According to a recent report, six digital bills were passed during the second round of the National Legislative Assembly, according to the Minister of Digital Economy and Society.
The six digital bills are The Electronics Transaction Organisation Restructuring bill, the Data Protection bill, the Cybersecurity bill, the Digital Economy and Society Council bill, the Digital ID bill, and Electronics Transaction Officer bill.
The government of Thailand noted that the bills together will drive the “digital government” movement through developing the required infrastructure, including government Big Data, a data centre, cloud services, and one-stop service.
The legislation would also help to reduce the investment duplication among governmental organisations in Big Data, security and data protection. In addition, the bills will result in the creation of a Central Data Centre for the government.
Perhaps one of the most important bills that was passed is the Data Protection Bill.
According to another report, the Data Protection bill seeks, which is Thailand’s first personal data protection act (Draft Act) seek to regulate both data controllers and data processors, whether they are in Thailand or not, who collect, use or disclose Personal Data collected from individuals in Thailand (whether or not those individuals are Thai citizens).
This means that organizations outside of Thailand may be subject to the Draft Act.
Under the Draft Act, companies doing business in Thailand or handling the data of Thai citizens will need to reconsider their policies and procedures for handling personal data in accordance with the new law once passed.
Another report noted that the draft of the bill on the set-up of the Digital Economy and Society Council was approved in November 2018.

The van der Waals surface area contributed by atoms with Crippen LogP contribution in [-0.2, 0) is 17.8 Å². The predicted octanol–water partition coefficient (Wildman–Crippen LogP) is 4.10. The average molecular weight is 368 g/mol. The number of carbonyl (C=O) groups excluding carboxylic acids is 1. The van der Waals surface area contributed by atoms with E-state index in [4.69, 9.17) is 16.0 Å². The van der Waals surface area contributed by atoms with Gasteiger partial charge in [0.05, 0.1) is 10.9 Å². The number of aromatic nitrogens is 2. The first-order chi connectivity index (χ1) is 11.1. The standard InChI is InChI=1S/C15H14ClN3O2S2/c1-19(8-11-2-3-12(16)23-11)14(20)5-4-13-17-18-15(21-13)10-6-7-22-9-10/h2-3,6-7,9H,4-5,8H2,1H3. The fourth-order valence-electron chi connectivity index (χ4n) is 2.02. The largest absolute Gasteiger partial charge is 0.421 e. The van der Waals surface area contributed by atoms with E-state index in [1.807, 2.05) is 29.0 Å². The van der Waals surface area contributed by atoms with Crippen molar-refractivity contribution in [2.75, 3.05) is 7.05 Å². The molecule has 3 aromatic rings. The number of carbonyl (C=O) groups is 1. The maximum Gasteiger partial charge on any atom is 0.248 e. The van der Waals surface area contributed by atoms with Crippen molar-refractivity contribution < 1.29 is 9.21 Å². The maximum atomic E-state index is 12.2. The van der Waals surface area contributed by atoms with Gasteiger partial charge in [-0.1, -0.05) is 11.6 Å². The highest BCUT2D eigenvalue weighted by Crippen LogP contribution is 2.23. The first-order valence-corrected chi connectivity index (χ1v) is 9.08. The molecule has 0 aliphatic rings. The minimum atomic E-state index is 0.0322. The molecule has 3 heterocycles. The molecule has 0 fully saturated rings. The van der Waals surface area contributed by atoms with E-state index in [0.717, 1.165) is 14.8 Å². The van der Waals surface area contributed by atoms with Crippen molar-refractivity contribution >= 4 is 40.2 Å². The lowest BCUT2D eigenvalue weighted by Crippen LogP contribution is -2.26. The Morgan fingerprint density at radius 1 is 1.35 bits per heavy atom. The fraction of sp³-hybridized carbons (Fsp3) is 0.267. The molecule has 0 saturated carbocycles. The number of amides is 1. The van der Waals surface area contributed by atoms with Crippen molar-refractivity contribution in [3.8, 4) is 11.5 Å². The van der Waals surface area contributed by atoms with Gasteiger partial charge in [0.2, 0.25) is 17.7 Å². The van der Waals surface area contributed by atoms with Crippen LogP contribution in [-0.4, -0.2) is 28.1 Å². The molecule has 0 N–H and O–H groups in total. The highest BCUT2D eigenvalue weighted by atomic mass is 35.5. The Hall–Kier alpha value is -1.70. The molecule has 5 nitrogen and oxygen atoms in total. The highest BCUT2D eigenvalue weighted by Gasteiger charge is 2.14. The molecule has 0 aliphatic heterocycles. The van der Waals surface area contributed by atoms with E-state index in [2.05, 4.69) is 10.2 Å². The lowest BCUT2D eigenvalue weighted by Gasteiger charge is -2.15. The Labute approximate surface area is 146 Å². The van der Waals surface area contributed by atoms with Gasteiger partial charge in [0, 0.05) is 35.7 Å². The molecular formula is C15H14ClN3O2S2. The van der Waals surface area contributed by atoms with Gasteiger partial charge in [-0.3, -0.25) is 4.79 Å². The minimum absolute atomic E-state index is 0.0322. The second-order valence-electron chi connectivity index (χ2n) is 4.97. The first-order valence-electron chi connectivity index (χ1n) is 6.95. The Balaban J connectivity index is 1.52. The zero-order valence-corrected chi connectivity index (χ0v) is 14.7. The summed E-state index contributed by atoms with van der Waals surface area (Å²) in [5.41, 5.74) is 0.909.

Under the bill, the council’s roles will include steering the development of human resources, using digital technology to ensure social equality, working with the government to create the digital society, and promoting the use of digital technology to foster the country’s competitiveness.
Council members will include representatives from companies in the digital-business sector, as well as from companies using digital products and honoured persons in the digital sector.
An earlier report by OpenGov Asia noted that the Digital ID recently entered the test phase. The Digital ID will enable users to have a new feature for mobile banking, by which the banks are identity platforms, according to a Thailand-based cybersecurity specialist.
According to a recent publication, Thailand is working to improve economic growth by shifting its economy from an industry-driven country to one that is driven by high-tech innovations.
Focusing on this strategy, the government launched the Thailand 4.0 initiative and also the Digital Thailand plan in 2016. The aim of the Thailand 4.0 policy is to pull the country out of the “middle-income trap” and transform Thailand into a “value-based” economy by:
- Transforming production from ‘commodities’ into ‘innovative products’;
- Converting industry-driven activities into those driven by technology, creativity and innovation; and
- Changing the focus from producing products to providing services.
As part of the Thailand 4.0 strategy of a technology-driven economy, the Thai Government’s aim is to build a “Digital Economy and Society” to enable Thailand to become a digital leader and compete within the ASEAN economic community.
Thus, the passing of the aforementioned bills will bring the country six steps closer to solidifying its place as a global tech and innovation hub as well as towards realising its Thailand 4.0 goals.